The national food supply is determined by the quality of foods and beverages provided by the domestic and multinational manufacturers that operate in the food system [1]. Food companies have been criticized for creating less healthy food supplies in recent years and are collectively considered a major driver of the NCD epidemic [7, 8]. The replacement of unprocessed or minimally-processed, traditional foods with highly-processed, energy-dense and nutrient-poor products manufactured by major food companies is of particular concern [7, 9, 10].

The World Health Organization (WHO) and others have acknowledged that efforts from food companies will be critical in preventing and controlling NCDs [11,12,13]. Specifically, the WHO has recommended that food companies eliminate trans fat and reduce saturated fat, free sugars and sodium in their existing products, and introduce new products with better nutritional value [14]. Given the limited scope and voluntary nature of most government policies and programs concerning product reformulation [15], voluntary action from food companies will be needed to improve the healthfulness of products available in Canada and other countries. While several food companies in Canada have committed to offer healthier products [16], it is unclear whether these voluntary policies actually translate into healthier product portfolios. There is therefore a need to benchmark food companies’ progress in offering healthier packaged foods and beverages, holding individual companies directly accountable for the nutritional quality of their products [1, 17].

Several reports have examined the nutritional quality of products offered by different food companies. The Access to Nutrition Initiative has released a global report on the healthfulness of products offered by multinational companies in nine national markets (Australia, China, Hong Kong, India, Mexico, New Zealand, South Africa, UK, USA) [18], as well as reports specific to companies and products in the UK, USA and India [19,20,21]. Studies have also examined the healthfulness of products offered by top food companies in Australia and New Zealand [22, 23]. All of these assessments found substantial variation in the nutritional quality of products offered by different companies, and many of their products were considered less healthy according to the Health Star Rating (HSR) system, which uses a nutrient profiling (NP) algorithm to rate the overall nutritional quality of packaged foods and beverages [18,19,20,21,22,23].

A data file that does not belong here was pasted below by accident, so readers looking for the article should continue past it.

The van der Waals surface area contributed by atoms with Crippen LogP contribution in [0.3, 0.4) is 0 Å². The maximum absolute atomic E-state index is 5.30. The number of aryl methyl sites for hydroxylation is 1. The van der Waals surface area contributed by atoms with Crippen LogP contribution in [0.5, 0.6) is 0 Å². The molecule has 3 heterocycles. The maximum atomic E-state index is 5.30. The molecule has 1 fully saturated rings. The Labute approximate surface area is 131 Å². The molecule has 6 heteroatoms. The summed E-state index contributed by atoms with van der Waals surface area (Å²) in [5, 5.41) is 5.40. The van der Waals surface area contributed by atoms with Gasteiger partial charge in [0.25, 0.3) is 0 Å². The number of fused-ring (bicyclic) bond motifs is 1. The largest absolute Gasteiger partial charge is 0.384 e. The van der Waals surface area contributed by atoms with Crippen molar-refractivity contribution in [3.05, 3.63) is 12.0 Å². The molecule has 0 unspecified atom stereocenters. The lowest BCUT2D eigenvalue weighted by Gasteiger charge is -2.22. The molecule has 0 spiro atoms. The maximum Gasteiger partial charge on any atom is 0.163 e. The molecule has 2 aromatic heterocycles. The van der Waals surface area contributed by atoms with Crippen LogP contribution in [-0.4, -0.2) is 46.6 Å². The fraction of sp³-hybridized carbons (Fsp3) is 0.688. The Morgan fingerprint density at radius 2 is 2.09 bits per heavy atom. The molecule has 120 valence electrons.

Although research has evaluated amounts of specific nutrients or NP scores of products in Canada’s overall food supply [24,25,26,27,28], no studies to our knowledge have examined or compared the nutritional quality of Canadian products at the level of individual food companies. The Canadian packaged food and beverage manufacturing sectors are comprised of a mixture of ‘Big Food’ multinational corporations, national manufacturers and Canadian retailers with private-label products [29, 30], but it is not known how these companies compare in terms of the healthfulness of their products. The purpose of this study was to compare the nutritional quality of products offered by the top packaged food and beverage companies in Canada. It was hypothesized that significant differences would be observed between companies in terms of the healthfulness of their products, overall and within most food categories.